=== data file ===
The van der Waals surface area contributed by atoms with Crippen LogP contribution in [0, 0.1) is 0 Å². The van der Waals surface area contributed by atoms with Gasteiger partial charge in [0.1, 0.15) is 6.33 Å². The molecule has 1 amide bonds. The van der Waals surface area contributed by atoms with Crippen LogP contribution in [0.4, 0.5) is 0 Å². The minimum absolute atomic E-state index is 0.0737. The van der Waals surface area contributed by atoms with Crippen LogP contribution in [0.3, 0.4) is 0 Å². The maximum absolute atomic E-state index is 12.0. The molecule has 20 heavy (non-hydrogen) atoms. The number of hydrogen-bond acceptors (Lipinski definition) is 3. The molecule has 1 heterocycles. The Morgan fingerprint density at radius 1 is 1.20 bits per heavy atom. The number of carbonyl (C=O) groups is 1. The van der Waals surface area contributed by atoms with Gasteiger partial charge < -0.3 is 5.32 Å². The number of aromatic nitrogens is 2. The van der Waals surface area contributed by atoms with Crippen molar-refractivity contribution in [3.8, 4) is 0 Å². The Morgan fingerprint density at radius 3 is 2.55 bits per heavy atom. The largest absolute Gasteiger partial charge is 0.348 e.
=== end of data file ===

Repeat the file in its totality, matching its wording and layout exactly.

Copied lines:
The van der Waals surface area contributed by atoms with Crippen LogP contribution in [0, 0.1) is 0 Å². The van der Waals surface area contributed by atoms with Gasteiger partial charge in [0.1, 0.15) is 6.33 Å². The molecule has 1 amide bonds. The van der Waals surface area contributed by atoms with Crippen LogP contribution in [0.4, 0.5) is 0 Å². The minimum absolute atomic E-state index is 0.0737. The van der Waals surface area contributed by atoms with Crippen LogP contribution in [0.3, 0.4) is 0 Å². The maximum absolute atomic E-state index is 12.0. The molecule has 20 heavy (non-hydrogen) atoms. The number of hydrogen-bond acceptors (Lipinski definition) is 3. The molecule has 1 heterocycles. The Morgan fingerprint density at radius 1 is 1.20 bits per heavy atom. The number of carbonyl (C=O) groups is 1. The van der Waals surface area contributed by atoms with Gasteiger partial charge < -0.3 is 5.32 Å². The number of aromatic nitrogens is 2. The van der Waals surface area contributed by atoms with Crippen molar-refractivity contribution in [3.8, 4) is 0 Å². The Morgan fingerprint density at radius 3 is 2.55 bits per heavy atom. The largest absolute Gasteiger partial charge is 0.348 e.